“My dad played there and my mom works there,” O’Connell said. “It’s just like another home.”

Ford invited both players to get to know some of the current Central Methodist players during the summer and to stop by the weight room. While O’Connell will put his pads and helmet back on this fall, it’ll be a bit longer before Esau joins him.

In August, Esau will begin his basic training with the U.S. Marine Corps. He plans to start at Central Methodist for the 2015 spring semester and join the football team for spring practice.

“It’s good that Coach Ford is willing to do that,” Esau said. “I’ll be able to put on some more weight when I get back in weight room with them.”

Ford said he will likely use O’Connell as a linebacker for the Eagles, but a permanent position for Esau is still up for debate. He did know one thing is for certain, however.

“They’re just going to get bigger, stronger and faster,” Ford said. “We always just want to accumulate athletes, and that’s what these two young men are.”

The signing dates changed a few times during the spring before finally settling on Wednesday. Once the big day arrived, the two Fayette seniors said they shared a similar feeling.

“It’s a big relief,” Esau said. “It’s great and it feels good.”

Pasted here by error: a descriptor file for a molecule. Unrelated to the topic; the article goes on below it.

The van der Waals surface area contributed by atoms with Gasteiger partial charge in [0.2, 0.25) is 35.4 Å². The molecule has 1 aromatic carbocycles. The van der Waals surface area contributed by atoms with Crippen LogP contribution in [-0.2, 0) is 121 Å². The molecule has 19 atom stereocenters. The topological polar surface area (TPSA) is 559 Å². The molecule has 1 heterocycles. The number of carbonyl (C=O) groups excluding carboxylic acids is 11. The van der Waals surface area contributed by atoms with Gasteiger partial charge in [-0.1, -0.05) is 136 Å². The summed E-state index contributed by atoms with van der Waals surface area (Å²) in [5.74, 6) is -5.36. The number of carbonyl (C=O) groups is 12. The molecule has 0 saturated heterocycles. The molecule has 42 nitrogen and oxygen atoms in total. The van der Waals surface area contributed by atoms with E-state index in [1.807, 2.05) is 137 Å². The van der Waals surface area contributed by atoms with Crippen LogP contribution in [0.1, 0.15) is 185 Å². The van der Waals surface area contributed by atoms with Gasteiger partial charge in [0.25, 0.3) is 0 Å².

The signing also marks the first time since becoming head coach that Oakley has had a player advance his football career past high school. He said they are the type of kids that will portray the program in a positive manner.

“They’re a good representation of Fayette High School,” Oakley said. “I know they’re going to represent Central Methodist as upstanding citizens and hard-working kids. They’ll contribute any way they can.”

Fayette finished 2013 with a 2-8 record for the second-straight season. After having a rough season, Oakley said Wednesday was a great day for Fayette football.

“It shows the underclassmen that if you put your mind to work, there’s something at the end of the road,” Oakley said. “It doesn’t matter if you’re from a big school or a little school. They’re looking for kids with a strong work ethic who can help their program.”